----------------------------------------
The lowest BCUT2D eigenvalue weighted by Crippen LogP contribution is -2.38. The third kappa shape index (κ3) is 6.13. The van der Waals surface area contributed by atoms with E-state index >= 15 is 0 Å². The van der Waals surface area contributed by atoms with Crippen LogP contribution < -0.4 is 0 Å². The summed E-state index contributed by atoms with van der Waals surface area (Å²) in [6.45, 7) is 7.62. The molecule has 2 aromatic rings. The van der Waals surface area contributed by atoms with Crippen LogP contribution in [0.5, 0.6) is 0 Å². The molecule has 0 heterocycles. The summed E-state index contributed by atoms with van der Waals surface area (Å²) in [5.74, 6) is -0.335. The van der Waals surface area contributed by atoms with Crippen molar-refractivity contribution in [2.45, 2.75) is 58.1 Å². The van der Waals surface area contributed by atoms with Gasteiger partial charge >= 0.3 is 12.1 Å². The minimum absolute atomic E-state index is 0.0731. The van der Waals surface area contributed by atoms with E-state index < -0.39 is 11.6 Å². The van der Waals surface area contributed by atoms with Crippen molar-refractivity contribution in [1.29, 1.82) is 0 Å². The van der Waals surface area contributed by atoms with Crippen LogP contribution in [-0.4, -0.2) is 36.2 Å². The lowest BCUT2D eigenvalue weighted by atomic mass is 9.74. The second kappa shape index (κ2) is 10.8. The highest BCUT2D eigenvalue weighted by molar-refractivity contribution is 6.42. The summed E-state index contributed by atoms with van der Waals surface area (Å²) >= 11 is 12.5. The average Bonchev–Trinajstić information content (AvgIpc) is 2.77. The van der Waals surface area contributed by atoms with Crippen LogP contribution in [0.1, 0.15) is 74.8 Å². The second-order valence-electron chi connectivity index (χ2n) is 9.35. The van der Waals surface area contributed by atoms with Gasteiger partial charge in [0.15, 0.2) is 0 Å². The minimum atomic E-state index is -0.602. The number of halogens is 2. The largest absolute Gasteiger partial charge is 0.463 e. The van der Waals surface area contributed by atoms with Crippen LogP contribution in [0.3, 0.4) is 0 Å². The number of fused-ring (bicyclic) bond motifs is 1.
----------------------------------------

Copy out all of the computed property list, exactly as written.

The lowest BCUT2D eigenvalue weighted by Crippen LogP contribution is -2.38. The third kappa shape index (κ3) is 6.13. The van der Waals surface area contributed by atoms with E-state index >= 15 is 0 Å². The van der Waals surface area contributed by atoms with Crippen LogP contribution < -0.4 is 0 Å². The summed E-state index contributed by atoms with van der Waals surface area (Å²) in [6.45, 7) is 7.62. The molecule has 2 aromatic rings. The van der Waals surface area contributed by atoms with Crippen LogP contribution in [0.5, 0.6) is 0 Å². The molecule has 0 heterocycles. The summed E-state index contributed by atoms with van der Waals surface area (Å²) in [5.74, 6) is -0.335. The van der Waals surface area contributed by atoms with Crippen molar-refractivity contribution in [2.45, 2.75) is 58.1 Å². The van der Waals surface area contributed by atoms with Gasteiger partial charge >= 0.3 is 12.1 Å². The minimum absolute atomic E-state index is 0.0731. The van der Waals surface area contributed by atoms with E-state index < -0.39 is 11.6 Å². The van der Waals surface area contributed by atoms with Crippen molar-refractivity contribution in [1.29, 1.82) is 0 Å². The van der Waals surface area contributed by atoms with Crippen LogP contribution in [-0.4, -0.2) is 36.2 Å². The lowest BCUT2D eigenvalue weighted by atomic mass is 9.74. The second kappa shape index (κ2) is 10.8. The highest BCUT2D eigenvalue weighted by molar-refractivity contribution is 6.42. The summed E-state index contributed by atoms with van der Waals surface area (Å²) >= 11 is 12.5. The average Bonchev–Trinajstić information content (AvgIpc) is 2.77. The van der Waals surface area contributed by atoms with Crippen LogP contribution in [0.1, 0.15) is 74.8 Å². The second-order valence-electron chi connectivity index (χ2n) is 9.35. The van der Waals surface area contributed by atoms with Gasteiger partial charge in [0.15, 0.2) is 0 Å². The minimum atomic E-state index is -0.602. The number of halogens is 2. The largest absolute Gasteiger partial charge is 0.463 e. The van der Waals surface area contributed by atoms with Crippen LogP contribution in [0.3, 0.4) is 0 Å². The number of fused-ring (bicyclic) bond motifs is 1.